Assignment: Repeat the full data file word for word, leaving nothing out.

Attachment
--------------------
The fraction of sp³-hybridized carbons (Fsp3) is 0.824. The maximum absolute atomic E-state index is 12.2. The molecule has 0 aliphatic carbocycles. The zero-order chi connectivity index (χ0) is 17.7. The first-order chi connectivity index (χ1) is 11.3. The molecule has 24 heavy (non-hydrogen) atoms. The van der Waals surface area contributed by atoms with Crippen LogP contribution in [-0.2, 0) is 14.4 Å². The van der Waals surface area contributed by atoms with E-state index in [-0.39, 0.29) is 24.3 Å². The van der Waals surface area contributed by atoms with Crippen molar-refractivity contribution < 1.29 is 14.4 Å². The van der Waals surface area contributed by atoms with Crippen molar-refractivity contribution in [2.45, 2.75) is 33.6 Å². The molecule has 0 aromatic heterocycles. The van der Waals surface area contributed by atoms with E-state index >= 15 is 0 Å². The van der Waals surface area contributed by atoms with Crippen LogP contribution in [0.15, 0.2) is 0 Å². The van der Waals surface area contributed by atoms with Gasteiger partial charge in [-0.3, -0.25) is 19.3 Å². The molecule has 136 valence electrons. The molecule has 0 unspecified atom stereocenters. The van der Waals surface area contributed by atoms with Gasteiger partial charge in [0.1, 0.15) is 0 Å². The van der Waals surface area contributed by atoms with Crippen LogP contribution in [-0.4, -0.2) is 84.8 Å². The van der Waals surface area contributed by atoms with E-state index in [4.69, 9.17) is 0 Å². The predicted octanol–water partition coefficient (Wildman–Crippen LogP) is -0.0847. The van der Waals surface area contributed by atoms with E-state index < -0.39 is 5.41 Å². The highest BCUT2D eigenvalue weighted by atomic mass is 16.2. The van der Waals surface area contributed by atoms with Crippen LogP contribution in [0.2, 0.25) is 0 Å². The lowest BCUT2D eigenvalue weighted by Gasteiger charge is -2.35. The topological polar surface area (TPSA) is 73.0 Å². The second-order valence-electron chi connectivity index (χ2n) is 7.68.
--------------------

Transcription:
The fraction of sp³-hybridized carbons (Fsp3) is 0.824. The maximum absolute atomic E-state index is 12.2. The molecule has 0 aliphatic carbocycles. The zero-order chi connectivity index (χ0) is 17.7. The first-order chi connectivity index (χ1) is 11.3. The molecule has 24 heavy (non-hydrogen) atoms. The van der Waals surface area contributed by atoms with Crippen LogP contribution in [-0.2, 0) is 14.4 Å². The van der Waals surface area contributed by atoms with E-state index in [-0.39, 0.29) is 24.3 Å². The van der Waals surface area contributed by atoms with Crippen molar-refractivity contribution < 1.29 is 14.4 Å². The van der Waals surface area contributed by atoms with Crippen molar-refractivity contribution in [2.45, 2.75) is 33.6 Å². The molecule has 0 aromatic heterocycles. The van der Waals surface area contributed by atoms with E-state index >= 15 is 0 Å². The van der Waals surface area contributed by atoms with Crippen LogP contribution in [0.15, 0.2) is 0 Å². The van der Waals surface area contributed by atoms with Gasteiger partial charge in [-0.3, -0.25) is 19.3 Å². The molecule has 136 valence electrons. The molecule has 0 unspecified atom stereocenters. The van der Waals surface area contributed by atoms with Gasteiger partial charge in [0.1, 0.15) is 0 Å². The van der Waals surface area contributed by atoms with Crippen LogP contribution in [-0.4, -0.2) is 84.8 Å². The van der Waals surface area contributed by atoms with E-state index in [4.69, 9.17) is 0 Å². The predicted octanol–water partition coefficient (Wildman–Crippen LogP) is -0.0847. The van der Waals surface area contributed by atoms with E-state index < -0.39 is 5.41 Å². The highest BCUT2D eigenvalue weighted by atomic mass is 16.2. The van der Waals surface area contributed by atoms with Crippen LogP contribution in [0.2, 0.25) is 0 Å². The lowest BCUT2D eigenvalue weighted by Gasteiger charge is -2.35. The topological polar surface area (TPSA) is 73.0 Å². The second-order valence-electron chi connectivity index (χ2n) is 7.68.